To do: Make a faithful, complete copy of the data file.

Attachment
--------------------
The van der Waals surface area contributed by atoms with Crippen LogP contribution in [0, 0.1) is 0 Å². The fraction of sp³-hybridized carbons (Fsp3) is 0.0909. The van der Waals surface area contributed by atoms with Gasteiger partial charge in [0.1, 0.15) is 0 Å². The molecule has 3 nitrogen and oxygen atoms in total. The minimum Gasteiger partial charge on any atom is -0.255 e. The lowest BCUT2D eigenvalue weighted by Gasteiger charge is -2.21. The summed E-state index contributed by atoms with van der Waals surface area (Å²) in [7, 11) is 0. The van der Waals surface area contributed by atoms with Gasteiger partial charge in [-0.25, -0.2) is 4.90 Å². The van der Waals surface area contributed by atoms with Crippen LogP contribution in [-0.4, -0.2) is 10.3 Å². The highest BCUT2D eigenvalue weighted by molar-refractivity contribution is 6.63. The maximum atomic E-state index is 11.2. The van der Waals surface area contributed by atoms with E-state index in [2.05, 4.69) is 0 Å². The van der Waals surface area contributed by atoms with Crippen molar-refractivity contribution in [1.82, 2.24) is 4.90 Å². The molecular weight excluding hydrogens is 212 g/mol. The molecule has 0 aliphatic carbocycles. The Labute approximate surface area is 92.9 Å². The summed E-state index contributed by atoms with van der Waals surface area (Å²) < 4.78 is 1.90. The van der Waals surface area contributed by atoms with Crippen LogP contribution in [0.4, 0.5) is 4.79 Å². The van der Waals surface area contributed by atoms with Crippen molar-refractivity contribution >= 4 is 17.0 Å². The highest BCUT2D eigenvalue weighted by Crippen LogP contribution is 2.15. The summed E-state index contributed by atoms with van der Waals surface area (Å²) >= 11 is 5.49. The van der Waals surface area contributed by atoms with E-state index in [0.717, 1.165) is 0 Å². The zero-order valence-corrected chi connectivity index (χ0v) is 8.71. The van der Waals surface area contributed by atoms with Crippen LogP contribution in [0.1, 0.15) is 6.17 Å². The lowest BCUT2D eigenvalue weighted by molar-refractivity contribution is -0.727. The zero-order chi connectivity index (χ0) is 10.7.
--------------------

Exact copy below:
The van der Waals surface area contributed by atoms with Crippen LogP contribution in [0, 0.1) is 0 Å². The fraction of sp³-hybridized carbons (Fsp3) is 0.0909. The van der Waals surface area contributed by atoms with Gasteiger partial charge in [0.1, 0.15) is 0 Å². The molecule has 3 nitrogen and oxygen atoms in total. The minimum Gasteiger partial charge on any atom is -0.255 e. The lowest BCUT2D eigenvalue weighted by Gasteiger charge is -2.21. The summed E-state index contributed by atoms with van der Waals surface area (Å²) in [7, 11) is 0. The van der Waals surface area contributed by atoms with Gasteiger partial charge in [-0.25, -0.2) is 4.90 Å². The van der Waals surface area contributed by atoms with Crippen LogP contribution in [-0.4, -0.2) is 10.3 Å². The highest BCUT2D eigenvalue weighted by molar-refractivity contribution is 6.63. The maximum atomic E-state index is 11.2. The van der Waals surface area contributed by atoms with E-state index in [2.05, 4.69) is 0 Å². The van der Waals surface area contributed by atoms with Crippen molar-refractivity contribution in [1.82, 2.24) is 4.90 Å². The molecular weight excluding hydrogens is 212 g/mol. The molecule has 0 aliphatic carbocycles. The Labute approximate surface area is 92.9 Å². The summed E-state index contributed by atoms with van der Waals surface area (Å²) < 4.78 is 1.90. The van der Waals surface area contributed by atoms with Crippen LogP contribution in [0.4, 0.5) is 4.79 Å². The van der Waals surface area contributed by atoms with Crippen molar-refractivity contribution >= 4 is 17.0 Å². The highest BCUT2D eigenvalue weighted by Crippen LogP contribution is 2.15. The summed E-state index contributed by atoms with van der Waals surface area (Å²) >= 11 is 5.49. The van der Waals surface area contributed by atoms with E-state index in [0.717, 1.165) is 0 Å². The zero-order valence-corrected chi connectivity index (χ0v) is 8.71. The van der Waals surface area contributed by atoms with Crippen LogP contribution in [0.1, 0.15) is 6.17 Å². The lowest BCUT2D eigenvalue weighted by molar-refractivity contribution is -0.727. The zero-order chi connectivity index (χ0) is 10.7.